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Could rows revamp be rivalry remedy for historic seaside towns?

PUBLISHED: 14:23 06 February 2020 | UPDATED: 14:23 06 February 2020

Volunteers helping to rebuild and preserve historic Rows and Scores. PHOTO: Rachel Harrison

Volunteers helping to rebuild and preserve historic Rows and Scores. PHOTO: Rachel Harrison

Archant

Great Yarmouth and Lowestoft might have fallen out over fish, but now they are making up by rebuilding their Rows.

Newly-refurbished Gun Row panel in Great Yarmouth. PHOTO: Rachel HarrisonNewly-refurbished Gun Row panel in Great Yarmouth. PHOTO: Rachel Harrison

That is the idea behind "Making Waves Together" - a project focusing on the regeneration of Great Yarmouth's Rows and Lowestoft's Scores.

These networks of extremely narrow pathways were crucial in connecting both towns to the seafront during the heyday of their fishing industry.

Despite the towns' long-running differences, the streets are one of the main things they have in common.

According to Darren Barker from Great Yarmouth Preservation Trust, the project, which will enhance and improve the remaining 80 Rows in Yarmouth and 11 in Lowestoft - out of an original 145 and 13 - draws on the "shared heritage" of the area.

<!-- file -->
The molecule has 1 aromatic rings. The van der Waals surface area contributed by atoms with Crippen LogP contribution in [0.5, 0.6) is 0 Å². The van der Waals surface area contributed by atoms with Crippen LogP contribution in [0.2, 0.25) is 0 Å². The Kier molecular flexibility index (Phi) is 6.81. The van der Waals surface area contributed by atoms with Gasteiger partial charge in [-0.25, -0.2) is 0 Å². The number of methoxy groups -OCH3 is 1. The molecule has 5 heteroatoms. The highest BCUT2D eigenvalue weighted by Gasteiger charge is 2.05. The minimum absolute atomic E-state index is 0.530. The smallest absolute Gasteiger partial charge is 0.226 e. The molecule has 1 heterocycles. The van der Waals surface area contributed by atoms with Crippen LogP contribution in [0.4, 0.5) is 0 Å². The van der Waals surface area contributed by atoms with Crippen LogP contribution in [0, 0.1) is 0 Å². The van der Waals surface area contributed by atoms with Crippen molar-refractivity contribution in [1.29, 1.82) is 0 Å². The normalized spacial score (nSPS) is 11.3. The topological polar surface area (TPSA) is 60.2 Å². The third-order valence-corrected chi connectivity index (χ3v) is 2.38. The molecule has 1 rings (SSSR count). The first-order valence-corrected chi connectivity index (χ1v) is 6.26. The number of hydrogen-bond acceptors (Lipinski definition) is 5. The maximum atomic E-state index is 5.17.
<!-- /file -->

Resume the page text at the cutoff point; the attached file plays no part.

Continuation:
Volunteers from both towns are helping conserve and rejuvenate the medieval thoroughfares, repairing impressive but dilapidated structures such as Martin's Score and Mariner's Score in Lowestoft.

They are helping to rebuild a fractured relationship between the two towns which goes back hundreds of years.

As early as 1372, Yarmouth and Lowestoft were at each other's throats, with the former petitioning Edward III to establish a 'protectionist trade zone' that threatened Lowestoft's survival.

Even though the dispute was resolved in the 17th century, quarrels continued over access to herring stocks.

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In fact, the towns remained rivals up until the 1980s, by which time the fishing fleets and livelihoods were in decline.

Mr Barker said: "The Rows and Scores help to shape our two towns and form the backdrop to many people's lives.

"They still resonate with echoes from the past and connect us with our history."

Both the Rows and Scores have had new signage.

In the case of Great Yarmouth, numbers have been supplanted with original names, which often derived from a person or business.

Row 85, for example, was formerly Sir Sidney Smith's Row, Old Library Row, Baptist Meeting House Row and Arbon the Painters Row at various times throughout its history.

In Yarmouth, the Rows project has attracted the attention of film maker Joe Malcolm.

Scores filming is also set to begin in April for a feature by Joshua Freemantle, and photography work by the Lowestoft Photographic Club.

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